|From Robert Sabuda's Beauty and the Beast|
Try doing that on a Kindle!
The downside of pop-up books is that they fall apart. If you think your kids are hard on pop-up books, guess what happens in a bookstore? Aside from collectors, who usually know how to treat a book properly, customers by the hundreds open these works of art and play with them, and they're, well... a mess.
Our display copy of Star Wars A Pop-Up Guide to the Galaxy by Matthew Reinhart keeps bursting open. Many of the pages are bent or torn.
And there's no way we can sell books that have suffered this kind of abuse.
Every pop-up book needs to come with a display copy.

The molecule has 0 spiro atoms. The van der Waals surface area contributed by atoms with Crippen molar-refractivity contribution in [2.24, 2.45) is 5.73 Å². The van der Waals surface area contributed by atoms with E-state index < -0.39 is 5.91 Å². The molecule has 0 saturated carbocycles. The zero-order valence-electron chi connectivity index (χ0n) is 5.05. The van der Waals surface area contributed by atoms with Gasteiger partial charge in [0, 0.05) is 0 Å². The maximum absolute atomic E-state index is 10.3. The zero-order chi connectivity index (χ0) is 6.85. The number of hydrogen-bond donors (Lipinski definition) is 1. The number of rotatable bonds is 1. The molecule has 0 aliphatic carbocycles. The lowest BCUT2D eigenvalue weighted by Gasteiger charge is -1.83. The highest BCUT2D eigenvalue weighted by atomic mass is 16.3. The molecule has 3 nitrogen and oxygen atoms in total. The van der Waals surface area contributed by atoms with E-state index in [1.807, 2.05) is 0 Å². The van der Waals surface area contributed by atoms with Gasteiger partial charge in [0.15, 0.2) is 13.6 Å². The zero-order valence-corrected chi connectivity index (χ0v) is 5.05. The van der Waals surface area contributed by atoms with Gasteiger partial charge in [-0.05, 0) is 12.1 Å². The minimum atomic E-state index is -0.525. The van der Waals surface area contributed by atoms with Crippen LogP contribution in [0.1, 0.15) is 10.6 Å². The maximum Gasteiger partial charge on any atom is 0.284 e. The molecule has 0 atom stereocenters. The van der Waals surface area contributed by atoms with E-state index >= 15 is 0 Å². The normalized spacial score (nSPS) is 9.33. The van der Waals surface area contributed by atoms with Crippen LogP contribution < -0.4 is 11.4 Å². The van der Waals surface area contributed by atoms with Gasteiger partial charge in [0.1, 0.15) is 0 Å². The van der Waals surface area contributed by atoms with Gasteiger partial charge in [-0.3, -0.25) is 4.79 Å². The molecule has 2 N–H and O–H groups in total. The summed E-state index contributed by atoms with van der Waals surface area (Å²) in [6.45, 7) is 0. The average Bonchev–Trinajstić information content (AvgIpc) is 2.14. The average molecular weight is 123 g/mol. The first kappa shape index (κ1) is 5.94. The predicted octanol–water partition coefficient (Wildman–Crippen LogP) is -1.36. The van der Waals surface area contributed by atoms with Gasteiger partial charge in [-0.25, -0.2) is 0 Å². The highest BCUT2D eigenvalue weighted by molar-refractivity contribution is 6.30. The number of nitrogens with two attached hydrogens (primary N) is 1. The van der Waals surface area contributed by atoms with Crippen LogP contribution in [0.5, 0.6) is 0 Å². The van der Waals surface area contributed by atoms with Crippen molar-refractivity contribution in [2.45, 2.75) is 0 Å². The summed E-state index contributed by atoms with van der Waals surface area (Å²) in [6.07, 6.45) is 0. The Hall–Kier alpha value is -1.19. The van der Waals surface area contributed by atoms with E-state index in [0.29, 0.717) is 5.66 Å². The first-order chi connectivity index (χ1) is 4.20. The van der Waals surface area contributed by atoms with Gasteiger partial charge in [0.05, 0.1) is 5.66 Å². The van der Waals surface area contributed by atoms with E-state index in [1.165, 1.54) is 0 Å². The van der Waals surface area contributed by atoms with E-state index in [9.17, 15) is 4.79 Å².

Perfumes and lotions have testers. Why not pop-up books?
Let customers open the display copy all they want. The copies for sale should be double-shrinkwrapped so they can't be ruined. Sadly, only a handful of pop-ups, usually from the major publishers, come with an extra copy (at no charge to the bookstore) for display. If there's no display copy, inevitably customers will ask me to open one. Or they'll just go ahead and help themselves.
This DC Super Heroes pop-up came with its own cardboard stand and a free display copy -- and in a clever move, the publisher included sticky tape on the spine so it's a permanent part of the stand and can't be taken away.
What do you think? Are pop-up books just for collectors? Have you ever purchased a pop-up book? Did your kids get enough enjoyment out of it before it fell apart? And when e-readers become the norm, will pop-up books still be published? Would you miss them if they weren't?